Impairment, Disability, and Handicap

Impairment, Disability, and Handicap

One of the email lists I’m on recently had an interesting discussion of the terms “Impairment”, “Disability”, and “Handicap” as they relate to hearing loss. As you might imagine, people had a wide variety of views regarding these terms, how they apply to hearing loss, and especially how they apply to individuals.

I think part of the contention regarding this issue is due to misunderstanding the terms. People tend to use terms like disability, handicap, and impairment synonymously, but they really refer to quite different concepts. Here are the definitions of these terms, according to the World Health Organization:

Impairment: Any loss or abnormality of psychological, physiological, or anatomical structure or function.

Disability: Any restriction or lack (resulting from an impairment) of ability to perform an activity in the manner or within the range considered normal for a human being.

Handicap: A disadvantage for a given individual, resulting from an impairment or disability, that limits or prevents the fulfillment of a role that is normal, depending on age, sex, social and cultural factors, for that individual.

So, do these descriptions apply to people with hearing loss?

It looks like “impairment does”. Hearing loss is certainly a loss of function.

According to this definition, the term “disability” also applies to hearing loss, because it is a lack of ability to hear within the normal range.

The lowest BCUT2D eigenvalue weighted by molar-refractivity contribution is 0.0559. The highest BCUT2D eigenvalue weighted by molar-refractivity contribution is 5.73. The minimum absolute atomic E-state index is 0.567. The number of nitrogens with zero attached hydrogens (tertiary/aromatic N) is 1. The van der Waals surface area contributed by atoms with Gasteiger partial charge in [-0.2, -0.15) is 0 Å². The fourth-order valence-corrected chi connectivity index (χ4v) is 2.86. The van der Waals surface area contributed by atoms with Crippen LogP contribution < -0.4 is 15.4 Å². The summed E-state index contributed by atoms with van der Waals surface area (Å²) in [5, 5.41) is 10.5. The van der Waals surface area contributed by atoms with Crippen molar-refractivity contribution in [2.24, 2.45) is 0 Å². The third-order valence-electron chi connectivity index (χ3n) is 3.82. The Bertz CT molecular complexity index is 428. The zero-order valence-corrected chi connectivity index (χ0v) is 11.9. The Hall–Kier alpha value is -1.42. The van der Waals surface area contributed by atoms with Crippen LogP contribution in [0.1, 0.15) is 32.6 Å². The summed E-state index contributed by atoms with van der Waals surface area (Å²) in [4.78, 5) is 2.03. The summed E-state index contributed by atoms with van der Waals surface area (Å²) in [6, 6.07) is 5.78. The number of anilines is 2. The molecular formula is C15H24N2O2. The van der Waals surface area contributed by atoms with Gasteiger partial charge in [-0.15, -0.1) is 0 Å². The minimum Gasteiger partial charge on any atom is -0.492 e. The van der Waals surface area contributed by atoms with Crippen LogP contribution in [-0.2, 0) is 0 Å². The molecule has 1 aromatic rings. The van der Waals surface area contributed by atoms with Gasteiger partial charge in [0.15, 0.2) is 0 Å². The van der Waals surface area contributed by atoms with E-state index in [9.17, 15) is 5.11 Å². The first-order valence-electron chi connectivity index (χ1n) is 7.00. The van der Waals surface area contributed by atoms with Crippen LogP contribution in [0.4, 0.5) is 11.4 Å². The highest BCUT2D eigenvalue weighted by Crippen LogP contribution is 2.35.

“Handicap” isn’t so black and white. Whether or not a hearing loss is a handicap depends upon a person’s circumstance. I think this is the point Culturally Deaf people are trying to make when they insist that deafness is not a handicap. If a person is in an environment in which hearing is not important, then lack of hearing is not a handicap. I question whether that environment exists in America today, but people who exist pretty much exclusively within the Deaf World may come pretty close.

But, for the vast majority of people with hearing loss (who, after all, are “hearing people” who can’t hear), I think hearing loss is a handicap, as well as an impairment and a disability.

So what do you all think? I’d love to publish some of your responses. Email your thoughts to

Reader Responses

Last week we published an article that defined the words ‘impairment’, ‘disability’, and ‘handicap’. We asked for your thoughts on these terms and their relationship to hearing loss, and you guys came through like gangbusters. (I knew you would <grin>). I’m thrilled to share some of your comments with all our readers.

BTW, names and email addresses – or lack thereof – are at the discretion of the individuals. If you would like to reply to a person whose email address is not provided, please contact me, and I will forward your message or email address to that person. As you might imagine, I’m very concerned with maintaining confidentiality when requested.

Dianne W. mentioned some of the difficulties that had resulted from her hearing loss, then pointed out an important distinction between the Culturally Deaf and people who lose their hearing later. A person who was born deaf “accepted his handicap from birth and learned how to deal with it. I rejected the idea that I was ‘handicapped’, but I am.”

Dianne went on to explain that, “People do not view me as handicapped and have even laughed and said ‘Oh, you hear what you want to hear’, etc. They just cannot believe I am handicapped.”

Dianne is now learning sign language and feels extremely comfortable with her Culturally Deaf friends. She observed, “I feel my Deaf friends have been braver than I at handling a more profound disability and I admire them greatly. I might also add I have found a new level of comfort with them, and I have never with them been ashamed of or embarrassed by my lack of hearing.”